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Monday, Sep 24, 2018
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Rays get blame in Willy Adames demotion

MINNEAPOLIS — The Rays said what you would expect about sending top prospect Willy Adames back to Triple-A Durham after an unimpressive monthlong stint with them, that it will do him good to go back to playing, and playing shortstop, every day.

"We're fortunate to have a lot of talented infielders, but that's made it tough to get Willy the consistent reps that we'd like, especially with the All-Star break coming,'' senior vice president Chaim Bloom said Thursday. "This gives him a chunk of time to play every day at shortstop, which should only help him the rest of the way.''

But they also have to acknowledge that they were complicit in Adames' struggles, failing to put him in the typically obligatory "best position to succeed'' by not having the opportunity to play every day at the position they expect him not to just to man for years but to be a star.

How is the 22-year-old supposed to be the shortstop of the future if he can't be the shortstop of the present?

Manager Kevin Cash admitted as much when he called in a surprised Adames after Wednesday's home game to break the surprising news that he wouldn't be getting on the plane to Minnesota, telling him they had done him "an injustice" by playing him irregularly and at second base nearly as much as short.

"It really was a difficult decision,'' Cash said before Thursday's game against the Twins, which was delayed two hours by rain. "We thought about it, and in fairness to Willy when we called him up … I thought I was going to be able to do a better job of kind of creating a lane. We've got a lot of good infielders here right now playing.''

That they do, with Matt Duffy and Joey Wendle and Daniel Robertson.

But the reason Adames didn't get to play shortstop as planned and as promised is because the Rays have yet to find a trade, or find a trade they deem worthy, for Adeiny Hechavarria. Or have not built up the appetite to eat the remaining $2.5 million or so he's owed.

Yes, Hechavarria is a better player than Adames, thus giving the Rays a better chance to win. But so much else they've done this season — and will do with the expected trades of All-Star catcher Wilson Ramos, starter Nathan Eovaldi, and others coming — makes it clear they are focused on the future.

As they should be.

Reality check: Even having won 14 of 18 to get a season-high four games over .500 at 48-44, the Rays woke up Thursday 16 games out of first in the American League East and 10½ behind the second wild-card-holding Mariners.

In other words, the Rays are not really going anywhere this season. So if the goal is to give Adames the opportunity to learn, and to show them he looks the part, and plays the part, they expect, then he should be here.

But as much as this seems to be on the Rays front office, Adames deserves some of the blame, too.

Having made a three-game cameo in May, he was supposed to be better prepared for the speed and challenges of the game when he came back — in theory to stay — on June 11. Of the 28 games the Rays played since then, he started 22 (and played in another), with 14 games at short, eight at second and six on the bench.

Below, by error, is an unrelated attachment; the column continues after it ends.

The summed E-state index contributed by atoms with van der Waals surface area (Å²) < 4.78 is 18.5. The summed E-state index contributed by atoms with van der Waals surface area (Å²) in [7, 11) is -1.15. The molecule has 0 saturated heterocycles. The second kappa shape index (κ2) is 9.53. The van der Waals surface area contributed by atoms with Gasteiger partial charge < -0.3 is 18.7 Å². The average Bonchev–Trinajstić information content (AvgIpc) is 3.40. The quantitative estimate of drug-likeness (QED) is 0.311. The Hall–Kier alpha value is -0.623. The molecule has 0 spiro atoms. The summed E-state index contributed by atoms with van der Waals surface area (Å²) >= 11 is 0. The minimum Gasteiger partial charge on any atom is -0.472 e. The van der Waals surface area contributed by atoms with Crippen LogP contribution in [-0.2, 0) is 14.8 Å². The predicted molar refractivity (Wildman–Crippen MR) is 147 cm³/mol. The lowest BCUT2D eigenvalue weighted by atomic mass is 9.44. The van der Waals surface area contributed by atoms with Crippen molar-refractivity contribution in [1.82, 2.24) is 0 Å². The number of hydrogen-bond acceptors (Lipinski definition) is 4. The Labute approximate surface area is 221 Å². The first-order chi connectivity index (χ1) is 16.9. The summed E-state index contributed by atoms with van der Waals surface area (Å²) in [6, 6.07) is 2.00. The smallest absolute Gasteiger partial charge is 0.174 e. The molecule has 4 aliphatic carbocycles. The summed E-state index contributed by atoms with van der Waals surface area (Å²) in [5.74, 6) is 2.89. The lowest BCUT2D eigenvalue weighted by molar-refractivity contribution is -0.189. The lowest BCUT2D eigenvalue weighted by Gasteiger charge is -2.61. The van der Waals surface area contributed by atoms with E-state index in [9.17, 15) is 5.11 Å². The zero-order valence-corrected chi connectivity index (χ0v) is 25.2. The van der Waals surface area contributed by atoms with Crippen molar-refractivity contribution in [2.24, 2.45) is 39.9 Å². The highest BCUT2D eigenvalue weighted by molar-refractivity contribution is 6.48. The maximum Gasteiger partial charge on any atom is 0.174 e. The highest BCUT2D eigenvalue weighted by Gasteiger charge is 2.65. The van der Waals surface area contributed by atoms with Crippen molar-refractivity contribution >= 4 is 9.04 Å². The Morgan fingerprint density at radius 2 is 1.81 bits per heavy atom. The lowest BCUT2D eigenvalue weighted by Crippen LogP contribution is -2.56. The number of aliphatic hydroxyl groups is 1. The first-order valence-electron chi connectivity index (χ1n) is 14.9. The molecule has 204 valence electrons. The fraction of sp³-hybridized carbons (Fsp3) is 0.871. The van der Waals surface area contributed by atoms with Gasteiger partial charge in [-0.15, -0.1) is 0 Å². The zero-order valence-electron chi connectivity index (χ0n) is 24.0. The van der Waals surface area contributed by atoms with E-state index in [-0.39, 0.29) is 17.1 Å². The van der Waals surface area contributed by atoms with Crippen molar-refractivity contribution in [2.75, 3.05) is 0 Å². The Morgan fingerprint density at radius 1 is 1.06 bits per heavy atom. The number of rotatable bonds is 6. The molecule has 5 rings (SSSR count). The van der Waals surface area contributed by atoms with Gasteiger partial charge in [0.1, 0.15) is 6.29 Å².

He didn't look particularly good at the plate, hitting .224 with a .606 OPS, making an adjustment on his own that didn't help. And he wasn't overly smooth nor consistent in the field, making three errors and a handful of other misplays. Playing in the big leagues is hard, and sometimes even the anointed ones need some time to figure it out. Some never do.

"It's for sure a tough spot, especially when you're trying to adjust to a new level,'' said first baseman (and now occasional leftfielder, which is another conflicting story) Jake Bauers, who came up with Adames thorough the minors. "Any time you get promoted it's because you're going to play every day when you're a guy like he is. When that got taken away from him, he got uncomfortable. It's just a tough spot to be put in.''

But Bauers and other teammates, such as starter Chris Archer and Robert­son, also said it would be good for Adames to just get to go play, to relax, clear his mind, get his confidence back.

"With Willy, I don't think it will hurt,'' Archer said. "He's pretty level-headed. He knows he just needs to be a little more patient and let things play themselves out.''

Adames' dispatch might not last long, maybe just the minimum 10 days (including the four-day All-Star break), a couple of weeks, at the most until that July 31 trade deadline when the Rays have to — right? — move Hechavarria (with the shortstop market potentially clarified by the Orioles' Manny Machado situation). So maybe this isn't that big of a deal.

"It's going to hurt,'' Bauers said. "It's going to hurt for a few days. I've gone through the same kind of deal coming up through the minors. Everyone in some way has dealt with things like that.

"If I know Willy, he's going to come out the other side stronger, and he's going to come out the other side a better player. I'm confident in that. I'm confident he'll come back and be better than he was.''

Marc Topkin can be reached at mtopkin@tampabay.com. Follow @TBTimes_Rays.

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